Enright declined to prosecute. Nonetheless, according to local news reports, the school removed the sole copy of the book from its library, because of its “sexually explicit images”; a spokesperson said the graphic novel “was not thoroughly reviewed before placement in the library.”
Sex Is a Funny Word
In Gillette, WY, a resident tried to press charges against the Campbell County Public Library because of five sex education books, including Cory Silverberg’s graphic novel Sex Is a Funny Word. The county attorney’s office sought assistance from an attorney in a neighboring county to review the case, and he determined it was not prosecutable.
Terri Lesley, the executive director of the Campbell County Library System, says that while she found the episode “discouraging,” at least it couldn’t happen again. “We went through a process and now there’s an opinion on it that says that’s not prosecutable,” she says. “There is an exemption for public libraries and schools. They went through the different statutes methodically, so it’s a pretty strong document.”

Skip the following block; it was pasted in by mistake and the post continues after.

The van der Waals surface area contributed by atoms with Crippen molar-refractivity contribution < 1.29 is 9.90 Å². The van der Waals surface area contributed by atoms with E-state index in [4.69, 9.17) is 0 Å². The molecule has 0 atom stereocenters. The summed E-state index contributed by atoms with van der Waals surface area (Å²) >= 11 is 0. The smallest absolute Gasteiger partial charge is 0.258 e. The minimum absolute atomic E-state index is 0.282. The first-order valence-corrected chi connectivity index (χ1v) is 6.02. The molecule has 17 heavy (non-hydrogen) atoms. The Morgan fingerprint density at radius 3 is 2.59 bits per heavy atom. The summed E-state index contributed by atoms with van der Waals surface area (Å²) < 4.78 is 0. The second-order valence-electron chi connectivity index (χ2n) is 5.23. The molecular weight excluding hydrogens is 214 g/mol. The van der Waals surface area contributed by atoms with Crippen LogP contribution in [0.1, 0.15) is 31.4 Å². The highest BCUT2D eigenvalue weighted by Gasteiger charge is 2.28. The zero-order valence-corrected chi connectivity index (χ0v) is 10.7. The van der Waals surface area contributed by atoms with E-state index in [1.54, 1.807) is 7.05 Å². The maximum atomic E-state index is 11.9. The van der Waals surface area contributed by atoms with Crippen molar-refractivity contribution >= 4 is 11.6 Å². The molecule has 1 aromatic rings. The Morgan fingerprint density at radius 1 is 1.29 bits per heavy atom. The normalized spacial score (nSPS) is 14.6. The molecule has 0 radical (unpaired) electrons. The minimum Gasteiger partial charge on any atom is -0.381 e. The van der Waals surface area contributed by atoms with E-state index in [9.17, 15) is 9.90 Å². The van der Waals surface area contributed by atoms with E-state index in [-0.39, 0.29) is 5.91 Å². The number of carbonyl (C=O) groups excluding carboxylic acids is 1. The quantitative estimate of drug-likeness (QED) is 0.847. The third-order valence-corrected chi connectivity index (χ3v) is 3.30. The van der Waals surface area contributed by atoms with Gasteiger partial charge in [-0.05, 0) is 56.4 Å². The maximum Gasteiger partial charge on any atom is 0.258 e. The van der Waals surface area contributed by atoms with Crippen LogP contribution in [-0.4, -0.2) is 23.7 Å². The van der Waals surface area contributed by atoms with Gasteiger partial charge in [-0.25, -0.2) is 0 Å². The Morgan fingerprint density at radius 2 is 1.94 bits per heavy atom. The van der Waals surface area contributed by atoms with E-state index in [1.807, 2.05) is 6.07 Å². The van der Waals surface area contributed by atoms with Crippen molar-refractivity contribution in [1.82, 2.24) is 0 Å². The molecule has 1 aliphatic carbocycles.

Campbell County residents also filed 57 challenges, targeting 29 books, two of which are graphic novels—Gender Queer and A Quick & Easy Guide to Sex and Disability, by A. Andrews (Oni Press, 2020). The library has a well-established challenge system, which Lesley said was not used much in previous years. “It sure has been used a lot in the last six months,” she said. Instead of going through the library’s process, Lesley says, the patrons went directly to the county commissioners, who aren’t involved with the process of challenging a book. But once people understood the process, Lesley said, “we started to receive a lot more” challenges. The library has elected to retain all the challenged books so far, although the two graphic novels were moved to the adult graphic novel section.